Fermentation temperature & diacetyl rest

Homebrewers often overlook the importance of correct fermentation temperature. There's no point investing time, money and effort making sure all other aspects of your brew are perfect if you then ferment it too cool or, in particular, too warm.

Controlling fermentation temperature

The ideal temperature for fermenting ales is about 18ºC to 20ºC (64ºF to 68ºF). If using a true lager yeast, a temperature of about 9ºC to 12ºC (45ºF to 55ºF) will produce a clean, crisp taste. There is no point using a lager yeast at higher temperatures because off flavours will be produced. Use an ale yeast instead, unless you are trying to produce a particular style of beer such as steam beer (California common), which are brewed with lager yeast at ale temperature. If you're a kit brewer, remember that most "lager" kits actually come with an ale yeast, which will stop working at low temperatures. If you are unsure whether the yeast with your can of concentrate is ale or lager, assume it is an ale yeast and brew it at ale temperature, or spend a couple of dollars on a lager yeast and ferment the beer cool.

As well as the right fermentation range, a constant temperature is also important for the yeast to do its work as effectively as possible. Wrapping the fermenter in a blanket or towel, or putting it in an enclosed space such as a cupboard or even a fridge that is turned off can help insulate against temperature fluctuations.

Depending on where you live you may be able to time your brewing to avoid the need for any artificial temperature control — lagers in the cool winter months and ales in the warmer spring and autumn.

However, most brewers will at times need to cool or maybe heat their wort as it ferments. Various methods can be used.


Many brewers invest in a fermentation fridge to ensure a correct and constant temerature during fermentation. Even on their warmest setting refrigerators are likely to be too cold even for lager brewing. You will need to hook up a temperature controller such as an STC-1000 to turn the fridge on and off to maintain a constant temperature. Some temperature controllers only turn on the fridge to cool the fermenting wort when the temperature rises to a set level (or turn on a heater if the temperature drops too low, but not both). However, controllers such as the STC 1000 can be hooked up to a heat pad or belt to warm up the wort in cold weather. Many brewers will say a fermentation fridge is one of the best investments in brewing equipment and biggest contibutors to making a quality beer.

Wrapping the fermenter in a wet towel and keeping the towel well soaked is an effective way to reduce the temperature of the wort up to several degrees. The evaporating water will cool the towel and the fermenter. Directing a fan at the fermenter will increase the rate of evaporation from the towel and keep the wort even cooler. A large block of ice on top of the fermenter will keep the towel wet constantly.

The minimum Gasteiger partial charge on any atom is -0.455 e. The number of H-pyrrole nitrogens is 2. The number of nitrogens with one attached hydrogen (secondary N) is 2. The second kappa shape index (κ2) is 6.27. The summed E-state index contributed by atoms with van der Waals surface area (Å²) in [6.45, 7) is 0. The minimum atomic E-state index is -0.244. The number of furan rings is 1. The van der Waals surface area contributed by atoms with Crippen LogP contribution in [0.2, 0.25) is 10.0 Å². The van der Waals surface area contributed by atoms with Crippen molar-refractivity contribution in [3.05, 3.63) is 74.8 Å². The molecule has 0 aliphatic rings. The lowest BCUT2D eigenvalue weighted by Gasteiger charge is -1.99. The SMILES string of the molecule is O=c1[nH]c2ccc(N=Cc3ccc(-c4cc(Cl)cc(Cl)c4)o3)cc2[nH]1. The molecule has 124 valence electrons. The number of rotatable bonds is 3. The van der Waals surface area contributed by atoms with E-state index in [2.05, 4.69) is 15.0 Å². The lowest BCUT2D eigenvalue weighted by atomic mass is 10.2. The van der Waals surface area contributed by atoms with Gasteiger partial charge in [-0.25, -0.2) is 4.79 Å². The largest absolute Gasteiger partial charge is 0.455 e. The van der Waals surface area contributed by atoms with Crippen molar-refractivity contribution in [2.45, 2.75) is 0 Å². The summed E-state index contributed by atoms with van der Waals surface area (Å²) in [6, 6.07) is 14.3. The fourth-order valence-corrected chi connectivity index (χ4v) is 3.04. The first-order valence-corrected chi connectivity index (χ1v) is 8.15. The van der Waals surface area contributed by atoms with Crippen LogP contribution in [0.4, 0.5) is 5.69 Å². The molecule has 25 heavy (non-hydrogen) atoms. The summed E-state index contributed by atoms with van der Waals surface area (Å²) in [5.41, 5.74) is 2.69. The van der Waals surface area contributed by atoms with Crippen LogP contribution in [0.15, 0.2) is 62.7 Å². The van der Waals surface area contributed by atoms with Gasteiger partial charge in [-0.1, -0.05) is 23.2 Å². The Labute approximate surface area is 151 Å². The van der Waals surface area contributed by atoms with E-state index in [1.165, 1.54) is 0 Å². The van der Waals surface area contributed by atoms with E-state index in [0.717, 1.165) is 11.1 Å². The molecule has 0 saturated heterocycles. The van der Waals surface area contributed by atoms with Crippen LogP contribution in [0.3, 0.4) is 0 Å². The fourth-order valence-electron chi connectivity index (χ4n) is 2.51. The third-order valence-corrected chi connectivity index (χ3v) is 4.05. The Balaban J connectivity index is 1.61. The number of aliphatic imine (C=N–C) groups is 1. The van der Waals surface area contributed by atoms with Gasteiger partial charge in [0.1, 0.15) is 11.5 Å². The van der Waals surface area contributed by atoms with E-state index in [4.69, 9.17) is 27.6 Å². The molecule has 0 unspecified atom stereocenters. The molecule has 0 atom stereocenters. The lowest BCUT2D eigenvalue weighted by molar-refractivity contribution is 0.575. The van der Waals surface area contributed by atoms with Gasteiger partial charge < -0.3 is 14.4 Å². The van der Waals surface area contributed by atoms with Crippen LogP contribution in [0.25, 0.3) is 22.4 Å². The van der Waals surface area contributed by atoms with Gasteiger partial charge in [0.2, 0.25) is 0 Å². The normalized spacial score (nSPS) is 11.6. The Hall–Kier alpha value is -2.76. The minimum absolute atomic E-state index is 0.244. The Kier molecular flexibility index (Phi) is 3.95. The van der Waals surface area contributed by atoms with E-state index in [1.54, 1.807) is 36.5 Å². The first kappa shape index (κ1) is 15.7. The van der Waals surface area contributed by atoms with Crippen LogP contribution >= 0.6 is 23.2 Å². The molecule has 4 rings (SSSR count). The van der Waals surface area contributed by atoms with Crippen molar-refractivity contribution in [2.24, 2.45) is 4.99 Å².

Sitting the fermenter in an ice bath is another method of cooling if the ambient temperature is extreme.


If the need arises to heat the wort, there are several options. One is with an aquarium immersion heater.The downside of an immersion heater is that it needs to be well sanitised because it is placed into the wort.

Other methods include a belt heater that is wrapped around the fermenter, placing the fermenter on a heating mat or using a “hot box”, which is a wooden or plastic box with a light globe in it. Heat belts and mats are available from most homebrew shops and you can easily make up a hot box. Just make sure the light globe is well clear of any wood or plastic that could melt or cause a fire. Also

Remember that if you do heat your wort it should be within the temperature range for the yeast you're using — ideally 18C to 20C for ales and 9C to 12C for lager yeast. Going higher will produce off flavours.

Diacetyl rest

As yeast ferments the wort, one of the hundreds of compounds it produces is diacetyl. Diacetyl imparts a flavour usually described as butterscotch. In most styles of beer, including lager, this is undesirable, although it is acceptable in low levels in certain beer. All yeast produces diacetyl, so it can't be prevented. However, at ale-brewing temperatures in the 18C to 20C range the yeast consumes the diacetyl it produces. But at low temperatures the yeast doesn't consume the diacetyl and it will remain in the beer unless removed. This is done by slowly raising the temperature of the beer as it nears the end of fermentation, in a process called diacetyl rest.

Step by step: Diacetyl rest for lagers

  1. Ferment the beer at lager temperatures (9C-12C).
  2. When the beer is within a few (usually two to five) gravity points of the estimated final gravity allow it to warm up to 18C to 21C.
  3. Keep the beer at this temperature for two days. During these two days the yeast will consume the diacetyl it produced earlier in the fermentation.
  4. Cool the beer back down to lagering temperature (as close to freezing as you can get it).
  5. Continue brewing as normal.


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